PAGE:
The day wore on, and finally, just before dinner, Jandle exited the study with a leather briefcase on his back. He gave Oskar a knowing nod on his way out, and then scampered to the stable. A few minutes later, he came riding out on his pony, and without a word to anyone on the estate, he rode up the trail into the setting sun. As Jandle rode past the bridge that led to the gates of Vorkelburg, he noticed a large number of Judicial Corps troops riding out. The kobold watched them, turning from time to time in his saddle, and saw that they were heading down the trail to Vorkelvale. He sighed heavily and urged his pony to pick up the pace as he headed down the road to Borostat.

Grundoon was sitting in his study, his elbows on his desk and his head resting in his hands, when the Judicial Corps soldiers arrived outside of the manor house. Nobody spilled out this time to welcome the guests, but Hilde did answer the knock on the door.

Opening the door, Hilde looked at the half-orc captain in front of her, and asked, “Yes, Captain? What can we do for you?”

The officer handed her a folded piece of paper, and announced, “We have been dispatched by the Inspector General to place Baron Shr Grundoon von Vorkel under arrest for the murder of Major Karl Hossler.” In a somewhat softer tone, the half-orc then added, “I am deeply sorry to have to do this, milady.”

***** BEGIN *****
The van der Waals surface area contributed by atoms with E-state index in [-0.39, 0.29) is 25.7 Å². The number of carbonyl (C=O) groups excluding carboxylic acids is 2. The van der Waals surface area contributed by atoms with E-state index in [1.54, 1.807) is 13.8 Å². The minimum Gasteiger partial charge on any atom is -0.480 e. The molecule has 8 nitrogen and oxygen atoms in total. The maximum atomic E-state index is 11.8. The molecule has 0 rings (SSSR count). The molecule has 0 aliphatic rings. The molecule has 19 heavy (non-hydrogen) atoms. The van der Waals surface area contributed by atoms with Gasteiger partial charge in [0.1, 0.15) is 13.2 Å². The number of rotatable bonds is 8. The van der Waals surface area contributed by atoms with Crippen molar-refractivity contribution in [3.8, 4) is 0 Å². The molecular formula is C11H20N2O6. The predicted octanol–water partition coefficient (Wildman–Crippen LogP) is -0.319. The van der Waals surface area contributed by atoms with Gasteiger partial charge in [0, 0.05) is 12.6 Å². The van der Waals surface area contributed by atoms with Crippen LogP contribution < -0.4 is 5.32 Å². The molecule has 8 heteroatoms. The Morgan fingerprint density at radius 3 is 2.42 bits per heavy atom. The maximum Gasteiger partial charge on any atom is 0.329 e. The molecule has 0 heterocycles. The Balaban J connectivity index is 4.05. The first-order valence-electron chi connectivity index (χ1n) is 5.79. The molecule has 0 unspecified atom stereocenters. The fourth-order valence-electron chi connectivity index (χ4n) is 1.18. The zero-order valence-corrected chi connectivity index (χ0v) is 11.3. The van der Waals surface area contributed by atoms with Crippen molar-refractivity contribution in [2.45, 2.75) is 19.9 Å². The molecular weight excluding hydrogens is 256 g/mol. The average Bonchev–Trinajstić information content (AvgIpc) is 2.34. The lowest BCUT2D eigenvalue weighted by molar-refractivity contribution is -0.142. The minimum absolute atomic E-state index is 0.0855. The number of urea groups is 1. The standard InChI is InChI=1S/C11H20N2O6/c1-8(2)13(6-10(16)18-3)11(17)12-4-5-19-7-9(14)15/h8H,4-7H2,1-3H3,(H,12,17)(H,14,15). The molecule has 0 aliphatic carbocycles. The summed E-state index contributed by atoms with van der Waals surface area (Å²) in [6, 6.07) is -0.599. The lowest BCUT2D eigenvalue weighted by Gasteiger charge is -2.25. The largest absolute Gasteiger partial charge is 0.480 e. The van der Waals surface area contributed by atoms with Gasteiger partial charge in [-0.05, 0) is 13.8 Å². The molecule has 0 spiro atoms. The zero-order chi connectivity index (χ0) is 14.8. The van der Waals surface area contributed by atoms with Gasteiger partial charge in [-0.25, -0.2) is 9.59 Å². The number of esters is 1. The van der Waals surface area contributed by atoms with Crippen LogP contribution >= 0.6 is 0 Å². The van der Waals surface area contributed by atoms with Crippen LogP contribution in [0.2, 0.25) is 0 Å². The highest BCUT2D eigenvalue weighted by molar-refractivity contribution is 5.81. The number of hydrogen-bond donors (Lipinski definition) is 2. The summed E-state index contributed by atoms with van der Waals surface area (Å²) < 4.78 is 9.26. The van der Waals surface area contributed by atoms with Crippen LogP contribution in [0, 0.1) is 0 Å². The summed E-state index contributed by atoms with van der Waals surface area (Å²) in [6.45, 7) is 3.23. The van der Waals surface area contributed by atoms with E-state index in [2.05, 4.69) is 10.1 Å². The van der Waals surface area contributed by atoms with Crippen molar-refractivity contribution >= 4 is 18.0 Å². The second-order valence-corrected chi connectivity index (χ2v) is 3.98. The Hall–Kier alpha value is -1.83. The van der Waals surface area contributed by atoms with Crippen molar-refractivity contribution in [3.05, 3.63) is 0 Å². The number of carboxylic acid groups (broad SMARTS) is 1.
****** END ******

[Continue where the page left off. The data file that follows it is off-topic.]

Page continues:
“You’d better come in, then.” Said Hilde, stepping aside to allow them entry. “He is in his study, just down that hallway. My brother will show you the way.”

Oskar motioned for the soldiers to follow him, and he took them to the study. The door was still open, and Grundoon looked up to see what the racket was.

“Hello, Captain.” Said the old orc. “Shall I stand and be shackled, or am I to be allowed to leave my home with dignity?”

The captain stood at attention, and said, “There will be no need for restraints, sir. If you would be so good as to come with us, we’ll escort you to Vorkelburg.”

Grundoon stood up, and with as much regal bearing as he could muster, he went with the soldiers. They had even brought a horse for him to ride, and a servant gave him a heavy coat to wear. Two of the soldiers checked Grundoon for any weapons or other contraband items and satisfied that he had nothing that could be used to escape or put up a fight, they all began the short trek up the road to the citadel.

Oskar stood next to Hilde and put his arm around her shoulders. “They didn’t waste a minute, did they, Oskar?” she asked.

“I reckon enough time has passed with this injustice being overlooked.” Said Oskar quietly. “Things will move quickly from here.”

Rackerby and Dellila made their way from the house, and their carriage was brought around by their footmen. Climbing into the coach, Rackerby asked Hilde and Oskar, “Do you want to come along? I need to make sure that he isn’t mistreated in their custody.”

The siblings shook their heads. Hilde called back, “He was their commandant for almost two decades, Rackerby. The fact that they had the courage to even arrest him speaks volumes. They won’t harm papa.”

“I’ll make sure of it!” Rackerby called back and closed the coach door. The magnificent carriage then headed up the road after the Judicial Corps soldiers. Oskar and Hilde returned to the house.

Closing the front door, Oskar shook off the cold of the evening, and asked of nobody in particular, “Now then, what’s for dinner?”